Today’s question for Capt. Steve is “How should I maneuver at a crowded launch ramp?” Close quarters launch ramp maneuvering on a busy weekend can cause some angst in boaters who have not had much experience. Single-engine sterndrives, in particular, can be tough to handle in tight spaces, and that is the crux of this week's question to Capt. Steve.
Dear Capt. Steve:
I have a single-engine sterndrive and I have a little trouble at the dock moving it around. I'm sure it is probably because I am getting used to the boat and need more practice, but some tips on accomplishing this would be great.
Here is the scene: The lake I drop into has two docks with about 50 feet of room in between. I had my boat docked on the starboard dock but I had to back my trailer into the port dock (busy day). So I had to move my boat to the other dock without hitting the boat behind me and not hitting the boat about 30 feet behind my trailer. It seemed every time I was trying to move astern and pull the boat away from the starboard dock, my bow would turn towards the dock and I would drift sideways dangerously close to another boat.
I'm wondering if in that case just throw a long rope across to the port dock and have someone pull me in?
You raise an interesting question and it’s a tough one to answer without being on the boat and seeing first hand what’s going on but I think I get the picture. By all means, throwing a line to someone is the easiest solution, but let’s try a few moves to see if we can do it better, and do it alone.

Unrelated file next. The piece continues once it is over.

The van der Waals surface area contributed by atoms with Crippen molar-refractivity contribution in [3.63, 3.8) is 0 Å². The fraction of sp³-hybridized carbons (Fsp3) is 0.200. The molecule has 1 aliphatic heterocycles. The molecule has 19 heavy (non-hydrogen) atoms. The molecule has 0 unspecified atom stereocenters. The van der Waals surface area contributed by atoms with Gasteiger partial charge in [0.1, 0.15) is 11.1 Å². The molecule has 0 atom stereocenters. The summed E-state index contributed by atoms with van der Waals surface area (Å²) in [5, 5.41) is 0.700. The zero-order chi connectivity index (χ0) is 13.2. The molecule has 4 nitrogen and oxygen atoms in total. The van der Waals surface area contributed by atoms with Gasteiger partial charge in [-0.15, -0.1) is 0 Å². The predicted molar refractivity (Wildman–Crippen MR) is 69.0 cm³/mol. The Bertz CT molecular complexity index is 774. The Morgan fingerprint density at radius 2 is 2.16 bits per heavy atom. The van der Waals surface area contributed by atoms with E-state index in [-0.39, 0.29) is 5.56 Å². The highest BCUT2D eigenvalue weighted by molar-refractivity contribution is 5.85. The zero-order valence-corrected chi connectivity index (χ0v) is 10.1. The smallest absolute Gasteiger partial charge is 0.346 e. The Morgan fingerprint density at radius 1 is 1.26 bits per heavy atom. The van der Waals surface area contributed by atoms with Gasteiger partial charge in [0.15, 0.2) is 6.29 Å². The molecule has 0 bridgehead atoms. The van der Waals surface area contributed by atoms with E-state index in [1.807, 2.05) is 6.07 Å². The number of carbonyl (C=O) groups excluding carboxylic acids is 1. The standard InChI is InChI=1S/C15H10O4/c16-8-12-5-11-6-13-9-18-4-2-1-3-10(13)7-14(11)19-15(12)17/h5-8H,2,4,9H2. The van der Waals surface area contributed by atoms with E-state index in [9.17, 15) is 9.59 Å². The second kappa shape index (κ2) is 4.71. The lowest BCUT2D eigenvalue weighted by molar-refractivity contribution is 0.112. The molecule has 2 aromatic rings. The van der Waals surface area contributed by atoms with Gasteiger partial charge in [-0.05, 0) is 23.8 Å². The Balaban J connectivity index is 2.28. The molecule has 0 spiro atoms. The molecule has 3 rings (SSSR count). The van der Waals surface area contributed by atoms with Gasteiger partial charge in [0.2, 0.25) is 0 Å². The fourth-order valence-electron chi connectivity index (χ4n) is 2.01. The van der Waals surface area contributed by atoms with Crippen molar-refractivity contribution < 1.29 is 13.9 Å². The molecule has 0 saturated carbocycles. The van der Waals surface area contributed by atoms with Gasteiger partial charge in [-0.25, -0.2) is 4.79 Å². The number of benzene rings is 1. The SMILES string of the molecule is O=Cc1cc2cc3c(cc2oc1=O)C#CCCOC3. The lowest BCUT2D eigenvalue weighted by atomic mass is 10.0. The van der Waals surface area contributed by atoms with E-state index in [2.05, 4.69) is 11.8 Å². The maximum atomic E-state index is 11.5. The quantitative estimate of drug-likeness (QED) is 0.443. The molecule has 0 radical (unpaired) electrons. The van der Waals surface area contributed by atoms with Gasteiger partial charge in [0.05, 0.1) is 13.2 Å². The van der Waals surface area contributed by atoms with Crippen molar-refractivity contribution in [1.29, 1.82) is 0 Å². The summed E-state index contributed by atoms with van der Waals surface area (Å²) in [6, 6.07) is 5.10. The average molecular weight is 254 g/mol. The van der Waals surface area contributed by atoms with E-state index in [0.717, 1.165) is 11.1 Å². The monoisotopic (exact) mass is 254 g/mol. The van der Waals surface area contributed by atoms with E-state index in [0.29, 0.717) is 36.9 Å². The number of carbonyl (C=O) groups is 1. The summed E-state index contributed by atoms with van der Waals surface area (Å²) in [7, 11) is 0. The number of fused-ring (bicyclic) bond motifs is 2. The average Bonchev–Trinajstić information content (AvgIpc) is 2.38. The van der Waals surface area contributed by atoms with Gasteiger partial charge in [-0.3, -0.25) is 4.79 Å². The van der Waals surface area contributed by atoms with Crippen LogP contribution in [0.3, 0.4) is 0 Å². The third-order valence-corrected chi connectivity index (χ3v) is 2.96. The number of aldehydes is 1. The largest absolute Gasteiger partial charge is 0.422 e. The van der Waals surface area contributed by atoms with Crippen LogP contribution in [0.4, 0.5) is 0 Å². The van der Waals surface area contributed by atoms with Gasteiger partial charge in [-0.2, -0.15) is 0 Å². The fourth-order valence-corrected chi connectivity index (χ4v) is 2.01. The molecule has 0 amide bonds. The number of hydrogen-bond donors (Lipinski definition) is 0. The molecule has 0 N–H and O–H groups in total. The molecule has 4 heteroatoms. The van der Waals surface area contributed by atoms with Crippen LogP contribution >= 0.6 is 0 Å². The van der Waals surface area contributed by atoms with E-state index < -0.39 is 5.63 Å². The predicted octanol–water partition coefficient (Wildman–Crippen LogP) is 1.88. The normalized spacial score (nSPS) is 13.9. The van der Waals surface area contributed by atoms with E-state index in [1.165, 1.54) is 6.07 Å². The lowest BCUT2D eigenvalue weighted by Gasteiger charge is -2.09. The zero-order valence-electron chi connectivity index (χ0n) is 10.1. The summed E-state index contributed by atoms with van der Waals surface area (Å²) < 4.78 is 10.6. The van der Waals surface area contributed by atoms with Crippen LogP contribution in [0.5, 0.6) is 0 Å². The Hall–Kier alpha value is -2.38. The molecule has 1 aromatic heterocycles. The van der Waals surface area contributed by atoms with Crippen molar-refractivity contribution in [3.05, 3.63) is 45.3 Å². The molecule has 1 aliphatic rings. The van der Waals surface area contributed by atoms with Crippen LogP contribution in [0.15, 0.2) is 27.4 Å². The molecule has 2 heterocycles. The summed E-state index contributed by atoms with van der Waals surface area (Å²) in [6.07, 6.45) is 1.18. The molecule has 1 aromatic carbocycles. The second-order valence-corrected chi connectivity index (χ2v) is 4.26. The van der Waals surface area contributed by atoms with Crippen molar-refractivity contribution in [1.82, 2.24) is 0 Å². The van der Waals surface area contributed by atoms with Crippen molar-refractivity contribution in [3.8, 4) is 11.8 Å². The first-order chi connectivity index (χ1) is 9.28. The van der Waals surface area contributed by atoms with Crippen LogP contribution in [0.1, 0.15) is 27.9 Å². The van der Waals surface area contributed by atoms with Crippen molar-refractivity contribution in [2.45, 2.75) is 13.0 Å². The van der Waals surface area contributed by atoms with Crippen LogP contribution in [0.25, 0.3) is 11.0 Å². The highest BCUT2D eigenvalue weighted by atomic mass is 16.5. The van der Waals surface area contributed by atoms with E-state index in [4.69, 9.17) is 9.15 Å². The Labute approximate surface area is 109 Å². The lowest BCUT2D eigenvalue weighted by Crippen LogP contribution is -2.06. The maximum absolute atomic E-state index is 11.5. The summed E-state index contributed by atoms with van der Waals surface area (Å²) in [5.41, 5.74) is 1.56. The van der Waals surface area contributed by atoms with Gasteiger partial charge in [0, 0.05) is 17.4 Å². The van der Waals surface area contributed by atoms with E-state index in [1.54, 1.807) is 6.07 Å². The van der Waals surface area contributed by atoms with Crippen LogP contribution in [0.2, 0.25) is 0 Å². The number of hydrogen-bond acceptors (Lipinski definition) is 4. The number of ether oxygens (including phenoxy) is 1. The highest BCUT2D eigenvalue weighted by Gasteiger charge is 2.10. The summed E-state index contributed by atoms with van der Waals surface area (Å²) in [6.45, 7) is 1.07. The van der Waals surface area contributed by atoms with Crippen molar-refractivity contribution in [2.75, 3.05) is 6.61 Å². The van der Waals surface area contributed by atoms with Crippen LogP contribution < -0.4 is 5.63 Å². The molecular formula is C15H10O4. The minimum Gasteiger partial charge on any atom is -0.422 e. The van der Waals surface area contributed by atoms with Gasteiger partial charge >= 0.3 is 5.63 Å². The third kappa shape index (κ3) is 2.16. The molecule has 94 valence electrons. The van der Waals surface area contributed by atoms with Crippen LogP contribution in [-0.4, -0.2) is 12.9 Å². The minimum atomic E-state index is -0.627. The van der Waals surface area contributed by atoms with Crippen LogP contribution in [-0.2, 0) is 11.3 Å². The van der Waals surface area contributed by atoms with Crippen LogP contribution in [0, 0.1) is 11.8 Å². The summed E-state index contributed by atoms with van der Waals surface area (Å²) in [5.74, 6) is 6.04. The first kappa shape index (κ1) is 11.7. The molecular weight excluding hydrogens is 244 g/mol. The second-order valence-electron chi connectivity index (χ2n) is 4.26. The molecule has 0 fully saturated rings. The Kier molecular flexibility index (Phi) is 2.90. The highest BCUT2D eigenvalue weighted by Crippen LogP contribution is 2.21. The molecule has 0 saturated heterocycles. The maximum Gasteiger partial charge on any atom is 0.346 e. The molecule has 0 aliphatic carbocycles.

• Your single engine sterndrive will control the stern much better than the bow. So I would be untying the boat from the starboard dock and pushing the stern out as I step aboard.
• Then slowly back out at a 45-degree angle away from that starboard dock towards the port dock. It may take just a shot of reverse rather than holding it in gear. You want slow.
• Just before you line up with your trailer, and before reaching the boat behind your trailer, turn your wheel hard to starboard (this should not take long).
• Drop into reverse again and this will pull the stern to the starboard and swing the bow to port. Only use a shot of reverse. Your goal here is to remove that 45-degree angle and replace it with a direct line to your trailer but aiming for the right fender. (2nd method, if you find that you're backing too fast, then turn hard to port and use a shot of forward. This will result in the same thing as above; your stern moves to starboard and bow moves to port… you straighten out.)
• Now straighten out the wheel and touch forward gear (or reverse if you went with the second method). This is to stop the pivoting and keep you lined up with the trailer. You may still be drifting over to port, which is why we straightened out by lining up with the right fender.
• Now you should be able to drive forward and onto the trailer. Don’t be shy about speed at this point. You want to get up onto the trailer. You’ll have a few seconds of steering before you reach the trailer anyway so drive right up and onto it.
Now of course this doesn’t take into account wind, etc. but the point is…. You push the stern away first and that gets you on your way across the ramp entrance. Now all you need to do is bring the bow away from the dock and get lined up. Then go for the trailer.
This all happens in one fluid series of moves.
Try to get to the ramp on a weekday, and in the middle of the day, when it’s relatively empty. Then practice when there’s no pressure to get it done in a hurry. A few times going on and off the trailer will go a long way towards increasing your confidence in your ability. Then on a busy day, you’re suddenly the one doing it right.
If you have a question for Capt. Steve, you can write him here.